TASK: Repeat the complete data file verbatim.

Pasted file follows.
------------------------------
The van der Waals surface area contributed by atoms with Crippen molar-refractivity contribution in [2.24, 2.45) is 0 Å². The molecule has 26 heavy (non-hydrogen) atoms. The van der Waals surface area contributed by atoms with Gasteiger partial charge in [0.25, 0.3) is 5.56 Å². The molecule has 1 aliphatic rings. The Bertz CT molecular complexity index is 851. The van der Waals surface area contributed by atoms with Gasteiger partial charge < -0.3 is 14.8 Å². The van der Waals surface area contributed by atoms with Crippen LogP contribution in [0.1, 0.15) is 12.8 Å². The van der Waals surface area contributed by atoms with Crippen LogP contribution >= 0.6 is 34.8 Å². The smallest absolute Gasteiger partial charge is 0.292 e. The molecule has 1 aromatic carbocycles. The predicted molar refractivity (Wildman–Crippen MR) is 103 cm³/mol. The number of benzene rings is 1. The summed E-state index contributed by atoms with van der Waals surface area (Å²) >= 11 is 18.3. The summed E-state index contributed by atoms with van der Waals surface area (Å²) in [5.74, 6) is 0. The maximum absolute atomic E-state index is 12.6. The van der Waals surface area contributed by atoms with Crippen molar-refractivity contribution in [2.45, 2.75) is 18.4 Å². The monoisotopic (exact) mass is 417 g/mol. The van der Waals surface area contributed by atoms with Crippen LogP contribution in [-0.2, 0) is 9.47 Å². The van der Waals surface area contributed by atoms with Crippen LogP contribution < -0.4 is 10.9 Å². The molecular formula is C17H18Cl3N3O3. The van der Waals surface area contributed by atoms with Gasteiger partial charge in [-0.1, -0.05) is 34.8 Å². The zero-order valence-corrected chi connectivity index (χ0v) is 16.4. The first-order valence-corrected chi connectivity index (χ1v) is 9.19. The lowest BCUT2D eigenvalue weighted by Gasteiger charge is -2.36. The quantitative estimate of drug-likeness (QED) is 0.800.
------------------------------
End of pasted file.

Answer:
The van der Waals surface area contributed by atoms with Crippen molar-refractivity contribution in [2.24, 2.45) is 0 Å². The molecule has 26 heavy (non-hydrogen) atoms. The van der Waals surface area contributed by atoms with Gasteiger partial charge in [0.25, 0.3) is 5.56 Å². The molecule has 1 aliphatic rings. The Bertz CT molecular complexity index is 851. The van der Waals surface area contributed by atoms with Gasteiger partial charge < -0.3 is 14.8 Å². The van der Waals surface area contributed by atoms with Crippen LogP contribution in [0.1, 0.15) is 12.8 Å². The van der Waals surface area contributed by atoms with Crippen LogP contribution >= 0.6 is 34.8 Å². The smallest absolute Gasteiger partial charge is 0.292 e. The molecule has 1 aromatic carbocycles. The predicted molar refractivity (Wildman–Crippen MR) is 103 cm³/mol. The number of benzene rings is 1. The summed E-state index contributed by atoms with van der Waals surface area (Å²) >= 11 is 18.3. The summed E-state index contributed by atoms with van der Waals surface area (Å²) in [5.74, 6) is 0. The maximum absolute atomic E-state index is 12.6. The van der Waals surface area contributed by atoms with Crippen molar-refractivity contribution in [2.45, 2.75) is 18.4 Å². The monoisotopic (exact) mass is 417 g/mol. The van der Waals surface area contributed by atoms with Crippen LogP contribution in [-0.2, 0) is 9.47 Å². The van der Waals surface area contributed by atoms with Crippen LogP contribution < -0.4 is 10.9 Å². The molecular formula is C17H18Cl3N3O3. The van der Waals surface area contributed by atoms with Gasteiger partial charge in [-0.1, -0.05) is 34.8 Å². The zero-order valence-corrected chi connectivity index (χ0v) is 16.4. The first-order valence-corrected chi connectivity index (χ1v) is 9.19. The lowest BCUT2D eigenvalue weighted by Gasteiger charge is -2.36. The quantitative estimate of drug-likeness (QED) is 0.800.